WASHINGTON (Reuters) - The percentage of Americans who have health insurance through their employer slipped to a new low of 44.5 percent in the third quarter, a drop of over 5 percentage points in three years, according to a poll released Friday.
Pollsters at Gallup and Healthways Inc., who surveyed more than 90,000 U.S. adults, blamed the decline on high unemployment, under-employment and an increased number of employers who do not offer health insurance to their workers.
Employer-sponsored health insurance is one of the main pillars of the $2.6 trillion U.S. healthcare industry. But companies have increasingly scaled back benefits and raised employee charges to cope with healthcare costs that are rising sharply despite anemic economic growth.
The latest figure was 5.3 percentage points below a high of 49.8 percent in 2008, when the two companies began tracking trends in employer-sponsored health insurance.
"The health insurance system in the United States is experiencing numerous changes. Governments and businesses have and will continue to cut back and/or reform their health coverage offerings," the pollsters said in a statement.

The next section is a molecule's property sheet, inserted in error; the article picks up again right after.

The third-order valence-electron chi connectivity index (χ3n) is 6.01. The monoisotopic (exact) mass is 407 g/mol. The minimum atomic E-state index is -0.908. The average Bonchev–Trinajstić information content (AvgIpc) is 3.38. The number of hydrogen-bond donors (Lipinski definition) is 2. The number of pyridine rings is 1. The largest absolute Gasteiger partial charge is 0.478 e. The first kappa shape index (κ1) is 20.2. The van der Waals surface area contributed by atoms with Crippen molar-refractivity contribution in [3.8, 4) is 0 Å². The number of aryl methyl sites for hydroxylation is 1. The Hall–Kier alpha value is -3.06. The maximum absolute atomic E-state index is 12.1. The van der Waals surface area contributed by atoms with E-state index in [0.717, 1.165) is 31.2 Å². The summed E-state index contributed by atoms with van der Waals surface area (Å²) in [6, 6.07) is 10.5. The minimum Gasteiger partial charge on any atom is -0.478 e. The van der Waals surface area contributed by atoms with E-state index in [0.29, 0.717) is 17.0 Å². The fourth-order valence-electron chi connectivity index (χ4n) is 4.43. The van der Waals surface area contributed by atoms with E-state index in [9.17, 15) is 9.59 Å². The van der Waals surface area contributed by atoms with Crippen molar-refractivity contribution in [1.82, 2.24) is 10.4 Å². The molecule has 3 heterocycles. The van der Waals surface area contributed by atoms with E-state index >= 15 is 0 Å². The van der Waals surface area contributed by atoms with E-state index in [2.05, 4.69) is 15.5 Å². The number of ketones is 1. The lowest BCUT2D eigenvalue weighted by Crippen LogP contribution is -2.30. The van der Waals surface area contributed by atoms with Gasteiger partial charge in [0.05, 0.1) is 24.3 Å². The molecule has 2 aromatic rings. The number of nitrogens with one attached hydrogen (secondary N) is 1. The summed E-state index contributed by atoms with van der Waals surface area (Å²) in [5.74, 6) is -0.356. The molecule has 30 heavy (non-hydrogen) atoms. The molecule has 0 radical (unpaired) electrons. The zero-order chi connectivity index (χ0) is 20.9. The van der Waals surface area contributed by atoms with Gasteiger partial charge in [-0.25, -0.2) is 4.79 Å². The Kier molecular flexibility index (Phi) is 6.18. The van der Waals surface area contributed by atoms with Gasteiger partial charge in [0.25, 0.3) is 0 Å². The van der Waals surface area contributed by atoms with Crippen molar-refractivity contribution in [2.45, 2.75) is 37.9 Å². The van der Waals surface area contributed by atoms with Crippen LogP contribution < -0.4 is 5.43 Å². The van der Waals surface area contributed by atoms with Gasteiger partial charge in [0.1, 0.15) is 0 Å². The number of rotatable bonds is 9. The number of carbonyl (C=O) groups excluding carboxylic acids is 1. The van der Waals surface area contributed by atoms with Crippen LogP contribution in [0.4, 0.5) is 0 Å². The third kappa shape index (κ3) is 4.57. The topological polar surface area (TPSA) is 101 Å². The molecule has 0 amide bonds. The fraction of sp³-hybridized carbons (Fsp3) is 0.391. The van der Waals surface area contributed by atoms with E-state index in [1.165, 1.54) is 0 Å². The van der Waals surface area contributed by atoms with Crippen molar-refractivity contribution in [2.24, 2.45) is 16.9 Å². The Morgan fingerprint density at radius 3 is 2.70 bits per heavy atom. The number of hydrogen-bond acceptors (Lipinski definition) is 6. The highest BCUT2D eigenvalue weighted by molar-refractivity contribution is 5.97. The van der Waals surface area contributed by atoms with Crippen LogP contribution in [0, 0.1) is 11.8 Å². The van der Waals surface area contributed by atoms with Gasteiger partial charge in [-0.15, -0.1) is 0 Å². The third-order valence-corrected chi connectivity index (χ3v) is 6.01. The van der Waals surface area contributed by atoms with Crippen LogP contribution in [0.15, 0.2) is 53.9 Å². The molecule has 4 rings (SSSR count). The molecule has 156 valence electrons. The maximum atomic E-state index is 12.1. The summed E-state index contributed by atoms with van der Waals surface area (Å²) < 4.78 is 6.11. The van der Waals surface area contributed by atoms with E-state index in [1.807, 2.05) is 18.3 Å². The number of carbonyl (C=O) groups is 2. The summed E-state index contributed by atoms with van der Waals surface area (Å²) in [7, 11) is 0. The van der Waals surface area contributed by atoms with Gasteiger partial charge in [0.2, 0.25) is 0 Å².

Retailing giant Wal-Mart Stores Inc announced in October that it would no longer offer health insurance to new part-time employees and slashed its contributions to employee health expense accounts.
As employer-sponsored insurance declined, the number of adults with no health insurance at all rose 2.7 percentage points to 17.3 percent in the third quarter.
There was also an increase in the ranks of those covered by government plans from Medicaid, Medicare and military programs, which was up 2.2 percentage points since 2008 at 25.1 percent but off a 2010 high of 25.7 percent.
According to the Kaiser Family Foundation, there were 41 million uninsured American adults and 24 million adults below retirement age on the national Medicaid program for low-income people and other public insurance plans in 2010. Medicare, the federal healthcare program for the elderly, covers an estimated 48 million beneficiaries.
The survey found higher health insurance coverage among young people aged 18 to 26, which pollsters attributed to a provision of the U.S. healthcare overhaul that allows parents to cover grown children under their insurance plans.
But other segments of the law, including tax credits for small businesses, did not appear to be help older adults, aged 25 to 64, whose uninsured ranks increased.
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